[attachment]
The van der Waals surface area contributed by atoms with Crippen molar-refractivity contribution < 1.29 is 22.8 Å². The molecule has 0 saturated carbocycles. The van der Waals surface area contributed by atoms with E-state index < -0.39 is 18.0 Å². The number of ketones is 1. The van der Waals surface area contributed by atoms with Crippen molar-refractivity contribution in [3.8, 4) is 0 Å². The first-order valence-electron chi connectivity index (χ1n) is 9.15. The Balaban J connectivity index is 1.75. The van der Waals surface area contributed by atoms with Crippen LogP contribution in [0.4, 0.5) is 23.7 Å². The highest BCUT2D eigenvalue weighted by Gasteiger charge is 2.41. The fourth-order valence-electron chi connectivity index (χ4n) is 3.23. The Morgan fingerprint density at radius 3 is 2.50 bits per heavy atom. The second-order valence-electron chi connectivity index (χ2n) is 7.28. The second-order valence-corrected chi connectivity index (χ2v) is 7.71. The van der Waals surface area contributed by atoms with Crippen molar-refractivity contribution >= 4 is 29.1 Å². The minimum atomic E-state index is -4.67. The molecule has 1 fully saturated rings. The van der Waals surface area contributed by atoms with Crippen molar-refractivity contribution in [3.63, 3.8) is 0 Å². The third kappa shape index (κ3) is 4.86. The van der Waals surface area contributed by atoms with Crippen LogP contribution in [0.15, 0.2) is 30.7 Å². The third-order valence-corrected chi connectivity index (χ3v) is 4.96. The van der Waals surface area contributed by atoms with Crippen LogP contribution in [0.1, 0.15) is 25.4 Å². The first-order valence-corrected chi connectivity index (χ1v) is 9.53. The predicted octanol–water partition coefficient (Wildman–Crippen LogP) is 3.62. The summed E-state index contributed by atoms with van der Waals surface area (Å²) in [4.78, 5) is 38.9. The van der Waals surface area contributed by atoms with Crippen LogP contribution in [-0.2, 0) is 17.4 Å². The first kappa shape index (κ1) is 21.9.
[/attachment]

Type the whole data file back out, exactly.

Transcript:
The van der Waals surface area contributed by atoms with Crippen molar-refractivity contribution < 1.29 is 22.8 Å². The molecule has 0 saturated carbocycles. The van der Waals surface area contributed by atoms with E-state index < -0.39 is 18.0 Å². The number of ketones is 1. The van der Waals surface area contributed by atoms with Crippen molar-refractivity contribution in [3.8, 4) is 0 Å². The first-order valence-electron chi connectivity index (χ1n) is 9.15. The Balaban J connectivity index is 1.75. The van der Waals surface area contributed by atoms with Crippen LogP contribution in [0.4, 0.5) is 23.7 Å². The highest BCUT2D eigenvalue weighted by Gasteiger charge is 2.41. The fourth-order valence-electron chi connectivity index (χ4n) is 3.23. The Morgan fingerprint density at radius 3 is 2.50 bits per heavy atom. The second-order valence-electron chi connectivity index (χ2n) is 7.28. The second-order valence-corrected chi connectivity index (χ2v) is 7.71. The van der Waals surface area contributed by atoms with Crippen molar-refractivity contribution >= 4 is 29.1 Å². The minimum atomic E-state index is -4.67. The molecule has 1 fully saturated rings. The van der Waals surface area contributed by atoms with Crippen molar-refractivity contribution in [3.63, 3.8) is 0 Å². The third kappa shape index (κ3) is 4.86. The van der Waals surface area contributed by atoms with Crippen LogP contribution in [0.15, 0.2) is 30.7 Å². The third-order valence-corrected chi connectivity index (χ3v) is 4.96. The van der Waals surface area contributed by atoms with Crippen LogP contribution in [0.1, 0.15) is 25.4 Å². The first-order valence-corrected chi connectivity index (χ1v) is 9.53. The predicted octanol–water partition coefficient (Wildman–Crippen LogP) is 3.62. The summed E-state index contributed by atoms with van der Waals surface area (Å²) in [4.78, 5) is 38.9. The van der Waals surface area contributed by atoms with Crippen LogP contribution in [-0.2, 0) is 17.4 Å². The first kappa shape index (κ1) is 21.9.